Hommage to women clowns
Enchantement morose

In the 19th century, it was very difficult for a woman to be a clown. It was even said that it was impossible for a woman to make people laugh. Any attempt would only make her a vulgar grotesque figure. If she wanted to be a clown, she had to hide her femininity and dress up as a man, and wear pants.

This was before Lulu, the clown who even dared to perform naked on the Parisian stage. In his 1901 novel Lulu, a clown novel, Félicien Champaur was inspired by her and changes this situation of the saltimbanque woman who could only have a secondary role. He places this strong female character of Lulu in full centre, and then recounts her unprecedented rise and glory.

In my series, Morose enchantment, my mysterious clownesses wear the mask of the social anguish of our time. They do not offer a grimacing or caricature image. Between the real and the imaginary, their feminine strength lies in the beauty of their truth, their vulnerability and their authenticity.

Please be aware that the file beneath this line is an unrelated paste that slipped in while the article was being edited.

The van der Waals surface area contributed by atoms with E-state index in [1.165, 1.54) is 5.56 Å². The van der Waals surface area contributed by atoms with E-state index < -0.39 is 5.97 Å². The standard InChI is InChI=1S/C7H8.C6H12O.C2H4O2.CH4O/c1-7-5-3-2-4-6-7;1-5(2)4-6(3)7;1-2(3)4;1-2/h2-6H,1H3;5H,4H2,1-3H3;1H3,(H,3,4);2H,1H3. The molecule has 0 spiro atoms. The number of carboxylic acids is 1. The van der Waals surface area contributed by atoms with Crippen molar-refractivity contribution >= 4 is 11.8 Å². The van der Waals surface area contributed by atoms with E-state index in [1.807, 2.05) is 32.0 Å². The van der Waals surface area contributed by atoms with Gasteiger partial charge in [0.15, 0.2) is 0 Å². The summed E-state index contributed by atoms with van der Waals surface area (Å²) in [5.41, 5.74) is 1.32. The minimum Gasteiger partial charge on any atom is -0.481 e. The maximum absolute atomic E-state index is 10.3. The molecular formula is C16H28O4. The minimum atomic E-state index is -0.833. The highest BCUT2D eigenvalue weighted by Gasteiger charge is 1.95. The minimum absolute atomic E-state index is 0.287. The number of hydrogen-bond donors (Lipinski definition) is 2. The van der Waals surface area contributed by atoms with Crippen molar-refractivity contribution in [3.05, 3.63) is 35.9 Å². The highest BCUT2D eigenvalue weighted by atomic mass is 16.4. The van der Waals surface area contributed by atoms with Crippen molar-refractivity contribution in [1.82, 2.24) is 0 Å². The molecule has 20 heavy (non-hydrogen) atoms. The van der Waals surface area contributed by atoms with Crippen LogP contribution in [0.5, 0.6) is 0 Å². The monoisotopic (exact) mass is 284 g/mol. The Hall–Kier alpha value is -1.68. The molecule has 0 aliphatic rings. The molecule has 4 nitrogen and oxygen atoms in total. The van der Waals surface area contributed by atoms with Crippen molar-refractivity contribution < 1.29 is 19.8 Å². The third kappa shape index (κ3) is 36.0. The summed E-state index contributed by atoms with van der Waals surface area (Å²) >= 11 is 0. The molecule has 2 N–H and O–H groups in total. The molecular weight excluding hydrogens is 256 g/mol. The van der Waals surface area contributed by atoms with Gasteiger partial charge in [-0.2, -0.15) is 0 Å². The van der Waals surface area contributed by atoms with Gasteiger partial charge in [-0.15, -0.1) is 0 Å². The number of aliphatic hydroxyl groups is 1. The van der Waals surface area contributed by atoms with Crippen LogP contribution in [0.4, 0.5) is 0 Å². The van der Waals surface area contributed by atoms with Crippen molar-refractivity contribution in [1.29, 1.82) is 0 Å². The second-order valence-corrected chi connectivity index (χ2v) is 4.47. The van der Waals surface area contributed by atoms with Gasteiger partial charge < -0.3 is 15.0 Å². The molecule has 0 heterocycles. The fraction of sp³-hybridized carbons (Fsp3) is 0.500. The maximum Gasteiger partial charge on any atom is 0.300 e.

I borrow some accessories from clown characters such as the tear, the Pierrot collar, the musical instrument, the red nose, a symbol of the social misfit and the rose, a symbol of loneliness. Each one only appears once in this series of oil paintings.

My clownesses all wear the white mask but on the other hand, each one has a different makeup and costume. They are all unique.

This series creates twelve original clownesses, but in the Suzon style:

Bobo (Sore), Guenille (Rags), Feather, Coffee with milk, Krystal, Lemur, Melody, Bijou (Jewel), Céleste (Celestial), Rose, Belmor (GoodDeath), and Lulu.

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